The most controversial request in OneCare’s budget is the $13.1 million in Medicaid funding — money from the state that can only be approved by the Legislature in March after the Green Mountain Care Board votes on OneCare’s budget in December. The figure is $6.7 million more in federal and state money than has been requested in previous years, Bodette said.

“We do not have money lying around everywhere to make requests like these easy,” said Senate Pro Tem Tim Ashe, D/P-Chittenden.

“The largest health care organizations are used to getting everything they want financially,” he added, of the cash request. “There’s a reason they take that approach, because it usually works.”

Ashe worried that spending more Medicaid money could affect the state’s global commitment cap, the federal limit on the state’s Medicaid spending. The $13 million figure is far below Vermont’s $148 million limit, but Ashe said that if drug prices rise or if a recession hits and more people go on Medicaid, that could be in jeopardy.

OneCare should show tangible results, Ashe said. 

“Before we put any more taxpayer dollars toward a bureaucratic organization that doesn’t provide direct care … we’re going to need to be more confident in the value of the dollars we’re spending,” Ashe said.

Rep. Anne Donahue, R-Northfield, vice chair of the House Health Care Committee, echoed that concern. The request raises the question “whether the creation of this huge new bureaucracy can ever actually be counterbalanced by savings” from cheaper, more efficient care, Donahue said. 

She said the ask is “a significant concern” and would merit investigation from the Vermont Legislature.

"If the numbers of participants does not grow significantly, but the costs of the overhead on the other hand are growing beyond what expectations might have been, we are moving towards a potential failure of the project, rather than what we were hoping to see," she said. 

OneCare representatives said more money from Medicaid would take the burden off the hospitals. They’re the ones currently bearing the brunt of the administrative costs for the all-payer system, said Borys, the finance director.

“We can’t rely on the hospital funding forever,” he said. “We have to continue to invest in the programs that will yield success, while being mindful of the prices put on the backs of hospitals.”

Both regulators and state officials said they didn’t have concerns about OneCare operating on the assumption that they’d get additional taxpayer dollars for administrative costs -- even though the program is supposed to save money and function on its own.  

While Gov. Phil Scott said last month he didn’t want to allocate more Medicaid money to OneCare, Vermont’s director of health care reform Ena Backus said the state could be open to the possibility. “I don’t think the letter rejects that idea out of hand,” she said. 

Backus also said OneCare’s budgeting process is “very transparent.” 

The uncertainty over state approval of the additional Medicaid funds wouldn’t affect the Green Mountain Care Board’s approval process, according to Mullin. The regulators would take OneCare at its word that it can secure the money, Mullin said.

Open questions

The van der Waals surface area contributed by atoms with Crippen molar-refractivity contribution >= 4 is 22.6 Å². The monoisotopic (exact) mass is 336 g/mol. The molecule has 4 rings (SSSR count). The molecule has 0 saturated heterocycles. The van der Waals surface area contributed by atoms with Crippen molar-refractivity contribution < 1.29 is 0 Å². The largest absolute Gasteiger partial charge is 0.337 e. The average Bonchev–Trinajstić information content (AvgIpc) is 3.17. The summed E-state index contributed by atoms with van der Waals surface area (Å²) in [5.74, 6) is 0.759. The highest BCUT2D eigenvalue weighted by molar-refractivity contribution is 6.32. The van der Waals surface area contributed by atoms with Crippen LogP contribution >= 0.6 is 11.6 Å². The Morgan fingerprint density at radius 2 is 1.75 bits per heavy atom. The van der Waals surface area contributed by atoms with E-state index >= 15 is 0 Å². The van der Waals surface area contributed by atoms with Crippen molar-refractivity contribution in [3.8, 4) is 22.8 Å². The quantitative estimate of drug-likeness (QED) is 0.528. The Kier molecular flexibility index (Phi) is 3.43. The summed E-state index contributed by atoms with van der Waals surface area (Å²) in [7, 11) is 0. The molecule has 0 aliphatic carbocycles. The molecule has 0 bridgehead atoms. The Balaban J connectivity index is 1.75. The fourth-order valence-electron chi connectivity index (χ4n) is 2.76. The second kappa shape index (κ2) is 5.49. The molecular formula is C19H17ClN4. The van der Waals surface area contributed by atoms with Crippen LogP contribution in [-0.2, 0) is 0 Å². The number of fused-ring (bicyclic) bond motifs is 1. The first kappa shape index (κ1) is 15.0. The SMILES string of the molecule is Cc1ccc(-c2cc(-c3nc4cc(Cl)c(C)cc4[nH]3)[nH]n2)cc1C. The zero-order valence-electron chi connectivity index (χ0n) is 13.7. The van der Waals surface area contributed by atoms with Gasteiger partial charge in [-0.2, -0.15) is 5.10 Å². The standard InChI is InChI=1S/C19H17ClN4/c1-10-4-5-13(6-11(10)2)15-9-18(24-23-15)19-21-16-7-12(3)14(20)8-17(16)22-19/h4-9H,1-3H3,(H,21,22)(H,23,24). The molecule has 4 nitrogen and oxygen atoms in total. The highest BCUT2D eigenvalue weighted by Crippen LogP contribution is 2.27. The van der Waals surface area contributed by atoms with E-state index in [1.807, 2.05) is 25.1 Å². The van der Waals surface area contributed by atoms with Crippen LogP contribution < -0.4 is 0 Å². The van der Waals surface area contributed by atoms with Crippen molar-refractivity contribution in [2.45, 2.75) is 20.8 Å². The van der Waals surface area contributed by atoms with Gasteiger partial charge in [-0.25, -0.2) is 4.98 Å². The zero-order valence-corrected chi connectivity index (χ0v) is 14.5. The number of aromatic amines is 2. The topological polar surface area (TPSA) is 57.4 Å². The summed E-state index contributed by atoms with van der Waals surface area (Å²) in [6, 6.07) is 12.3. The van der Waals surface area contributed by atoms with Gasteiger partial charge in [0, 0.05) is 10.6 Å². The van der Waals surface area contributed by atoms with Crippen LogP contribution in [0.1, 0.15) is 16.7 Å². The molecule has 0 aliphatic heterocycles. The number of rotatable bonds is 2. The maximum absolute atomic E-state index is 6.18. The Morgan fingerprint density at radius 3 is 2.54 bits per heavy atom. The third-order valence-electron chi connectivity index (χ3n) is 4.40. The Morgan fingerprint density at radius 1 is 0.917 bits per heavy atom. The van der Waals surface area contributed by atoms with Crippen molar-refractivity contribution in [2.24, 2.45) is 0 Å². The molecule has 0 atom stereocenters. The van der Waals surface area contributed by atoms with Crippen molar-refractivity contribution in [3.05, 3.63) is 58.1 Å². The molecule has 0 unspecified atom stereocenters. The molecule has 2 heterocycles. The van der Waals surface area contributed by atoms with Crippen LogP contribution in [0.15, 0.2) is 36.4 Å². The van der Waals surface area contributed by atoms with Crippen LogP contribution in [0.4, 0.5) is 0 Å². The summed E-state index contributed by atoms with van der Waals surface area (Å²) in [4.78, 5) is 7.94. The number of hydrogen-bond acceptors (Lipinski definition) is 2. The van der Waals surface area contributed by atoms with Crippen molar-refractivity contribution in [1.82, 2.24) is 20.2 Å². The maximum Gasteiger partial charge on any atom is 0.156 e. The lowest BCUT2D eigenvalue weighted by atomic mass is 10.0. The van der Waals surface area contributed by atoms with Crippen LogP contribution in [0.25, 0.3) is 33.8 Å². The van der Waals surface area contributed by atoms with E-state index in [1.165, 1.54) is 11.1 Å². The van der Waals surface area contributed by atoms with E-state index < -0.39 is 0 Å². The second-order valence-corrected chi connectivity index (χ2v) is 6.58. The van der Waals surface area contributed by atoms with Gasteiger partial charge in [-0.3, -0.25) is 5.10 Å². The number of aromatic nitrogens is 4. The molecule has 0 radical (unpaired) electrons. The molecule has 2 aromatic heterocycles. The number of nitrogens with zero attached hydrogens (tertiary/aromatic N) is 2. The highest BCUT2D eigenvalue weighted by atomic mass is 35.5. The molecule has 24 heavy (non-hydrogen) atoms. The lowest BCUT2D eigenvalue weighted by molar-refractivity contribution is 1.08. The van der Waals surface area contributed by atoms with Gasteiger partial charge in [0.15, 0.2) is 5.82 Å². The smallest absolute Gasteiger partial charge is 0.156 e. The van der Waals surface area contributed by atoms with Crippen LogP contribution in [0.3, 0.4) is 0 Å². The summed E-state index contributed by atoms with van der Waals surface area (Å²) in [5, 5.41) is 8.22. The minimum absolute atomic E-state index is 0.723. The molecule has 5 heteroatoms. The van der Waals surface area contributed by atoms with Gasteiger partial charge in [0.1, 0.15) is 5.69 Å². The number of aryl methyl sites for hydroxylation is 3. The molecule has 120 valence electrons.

OneCare is still in the process of ironing out contracts with insurance companies and hospitals, and questions remain about how many doctors and patients they’ll be working with come next year.

OneCare expects to add 75,000 more participants from private health insurance-plans from Blue Cross Blue Shield and MVP Health Care to the mix. But those additions are still up in the air; OneCare won’t confirm its contracts with those companies until early 2020, Loner said. 

The Green Mountain Care Board will spend the next two months trying to get answers. The board will hear presentations from OneCare and receive public comment before making a final decision.

“To me there’s a lot of unanswered questions,” Mullin said. 

OneCare hasn’t helped in that process; the company has thus far refused to open up its books to public scrutiny and fought a change in state statute that would have given the state auditor expanded access to financial information. It has not published the salaries of top earners and as a private company, it has no obligation to respond to public records requests. That means OneCare's finances remain largely obscured. 

There are even more questions for those unfamiliar with the lingo and bureaucratic machinations of the health care system, said Fisher of Vermont Legal Aid. At the hearings, he said he plans to press OneCare and the Green Mountain Care Board to explain the implications for Vermonters on the ground.

When OneCare reports savings or losses, “one of my fears is that it’s going to be hard for any of us to understand what it means,” Fisher said.

“We need a clear way of evaluating success on this.”

Correction: An earlier version of this story referred imprecisely to the screening of Medicaid patients for clinical depression in 2018 compared to 2017. A smaller proportion of such patients were evaluated that year, not fewer of them.

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Katie Jickling

About Katie

Katie Jickling covers health care for VTDigger. She previously reported on Burlington city politics for Seven Days. She has freelanced and interned for half a dozen news organizations, including Vermont Public Radio, the Valley News, Northern Woodlands, Eating Well magazine and the Herald of Randolph. She is a graduate of Hamilton College and a native of Brookfield.

Email: [email protected]